The mucous from mv head would d op hick in
to my throat and keep me c nn>' an ly hawking
and gagging and raising."
In this way Mrs. Mar; Stevenson, res'dlng at
345 South Fourth West stree', "ne of the many
grateful patients of Dr. De Mouc j and
ate'residing in Sat Lake City, described her
catarrhal trouble, where it first obtained Its
hold upon her.
"Gradually," ste continu-d. "tho catarrh,
which first affected Bimply my h«»d ai d throat,
extended until my wh le system was under
mined. It Was CATtRRH OF THE HEAD. THROAT
and;Btomach, I believe they called it, but my
lungs and heart seemed to be Involved also.
315 South Fourth West Street Salt Lake City.
Sharp, shooting pains would take me in tbe
chest, running through to the shoulder blades.
My heart would beat hard and fast, and this
would be followed by a slow Irregular 1 eating
and a sensation of faintness or dizrlutss. The
least exertion would put me all out of breath
I had difficulty in getting air enough into my
lungs. My breathing wa„ labored. It seemed
as if I was drawing the air through a sponge,
and there wou'd be a wneezlng, whistling
kind of sound with my breathing.
"I had little appetite my stomach was weak,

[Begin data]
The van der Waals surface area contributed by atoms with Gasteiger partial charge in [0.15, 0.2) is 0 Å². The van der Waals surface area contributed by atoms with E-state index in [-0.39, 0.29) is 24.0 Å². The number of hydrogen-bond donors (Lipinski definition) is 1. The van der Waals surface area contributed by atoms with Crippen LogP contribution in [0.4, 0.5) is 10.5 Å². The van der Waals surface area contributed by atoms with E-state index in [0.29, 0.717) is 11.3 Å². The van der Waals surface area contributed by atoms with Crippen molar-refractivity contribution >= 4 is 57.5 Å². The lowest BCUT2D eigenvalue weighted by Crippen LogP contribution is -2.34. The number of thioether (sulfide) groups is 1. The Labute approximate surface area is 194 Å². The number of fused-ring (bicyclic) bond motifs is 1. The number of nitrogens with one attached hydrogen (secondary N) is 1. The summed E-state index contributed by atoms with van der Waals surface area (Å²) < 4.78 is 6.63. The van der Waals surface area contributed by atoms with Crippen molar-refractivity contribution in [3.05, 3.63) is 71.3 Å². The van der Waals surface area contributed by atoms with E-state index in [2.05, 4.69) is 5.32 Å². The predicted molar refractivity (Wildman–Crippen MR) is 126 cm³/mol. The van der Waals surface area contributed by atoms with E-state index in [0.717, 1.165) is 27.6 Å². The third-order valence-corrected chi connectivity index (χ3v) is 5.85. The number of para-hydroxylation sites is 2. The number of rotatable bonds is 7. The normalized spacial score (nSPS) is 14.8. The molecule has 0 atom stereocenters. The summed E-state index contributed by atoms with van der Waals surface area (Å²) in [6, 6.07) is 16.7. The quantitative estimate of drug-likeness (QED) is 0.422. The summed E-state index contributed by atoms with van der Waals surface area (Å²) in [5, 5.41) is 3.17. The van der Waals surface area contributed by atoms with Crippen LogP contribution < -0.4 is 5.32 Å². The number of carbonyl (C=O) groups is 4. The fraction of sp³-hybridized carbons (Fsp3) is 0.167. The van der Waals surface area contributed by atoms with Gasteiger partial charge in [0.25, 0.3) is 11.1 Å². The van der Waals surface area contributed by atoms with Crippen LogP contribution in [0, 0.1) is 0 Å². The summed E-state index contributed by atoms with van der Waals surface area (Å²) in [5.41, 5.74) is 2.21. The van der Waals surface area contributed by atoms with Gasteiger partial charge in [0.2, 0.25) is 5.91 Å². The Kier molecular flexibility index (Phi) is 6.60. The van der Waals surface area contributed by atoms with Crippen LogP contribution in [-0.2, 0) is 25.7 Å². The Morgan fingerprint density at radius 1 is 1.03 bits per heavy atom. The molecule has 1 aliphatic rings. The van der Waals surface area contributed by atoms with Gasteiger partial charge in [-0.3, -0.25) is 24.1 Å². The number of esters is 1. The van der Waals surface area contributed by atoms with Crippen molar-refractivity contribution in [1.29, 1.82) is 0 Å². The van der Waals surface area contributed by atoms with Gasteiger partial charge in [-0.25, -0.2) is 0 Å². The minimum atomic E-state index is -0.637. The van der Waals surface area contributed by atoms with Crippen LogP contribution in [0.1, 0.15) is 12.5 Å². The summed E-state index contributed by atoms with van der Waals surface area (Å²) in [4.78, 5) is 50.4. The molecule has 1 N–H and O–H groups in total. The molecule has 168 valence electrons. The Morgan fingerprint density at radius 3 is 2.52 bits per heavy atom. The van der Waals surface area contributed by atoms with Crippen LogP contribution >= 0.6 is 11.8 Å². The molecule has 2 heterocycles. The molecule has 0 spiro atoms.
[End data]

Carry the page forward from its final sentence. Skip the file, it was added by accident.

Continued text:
and what food I managed to eat would la? like
lead upon it. Then would be a feeling of dis
tress and nausea after eating. M,* sleep was
fitful and broken.
"In fact, I was a brokon drown wotna a when
I went to Dr. De Monco aud associates. I had
tried many doctors and ail sorts of patent
medicines without getting relief. I could
hardly walk. I was so weak snd sick. Well,
you can see for yourrelf what Dr De Moneo
and associates have done lot me. They have
restored my health. I eat well, tii ep well, feel
well. lama new woman-a strong, healthy
and happy woman. That Is what these physi
cians have done for me. If any one doubis the
truth of my wonderful recovei y nnd-T tbe care
of these doctors, let them call upon ,-r.o and
see for themselves."
Their Qualnlcstloi a.
Dr. De Monco is apriduate of the Philadel
phia In-titut?, Philadelphia. Pa : also a gradu
ate of the Rocky Mountain University, Medical
Department, one of the most notable institu
tion of its kind in this country. He has hel
the most honorable oosi ions in his clas i wMle
at college, has special oenifii ate on operative
aurnery, special certificate on eye, ear, nose,
throat and lungs. His diplomas bi-ar the
written endo'sements of tbe deans of promi
nent colleges, besides being formally endorsed
by the secretaries of varicus county and state
The De Monco Medical Institute,
Located Permanently In the Newell aud
Rader Building-, Rooms
4, 6, 8 ai.d 10,
121*2 South Brodway, Los Angeles.
DR. DE MONCO
SPECIALTIES: Catarrh and all diseases of
tbe Ear, Eye, Throat and Lungs, Nervous Dis
eases, Skin Diseases, Chronic Diseases.
9 to 11 a. m., 2 to 5 p. m. 7 to 8:30 p. m.;
Sunday: 9 to 11 a. m.
For the accommodation of those em
ployed during; the usual working; hoars,
the offices of Dr. De Monco and associates
are open week-day evenings from 1 to
a-.SO o'clock, and Sundays from » to 11
a. m. t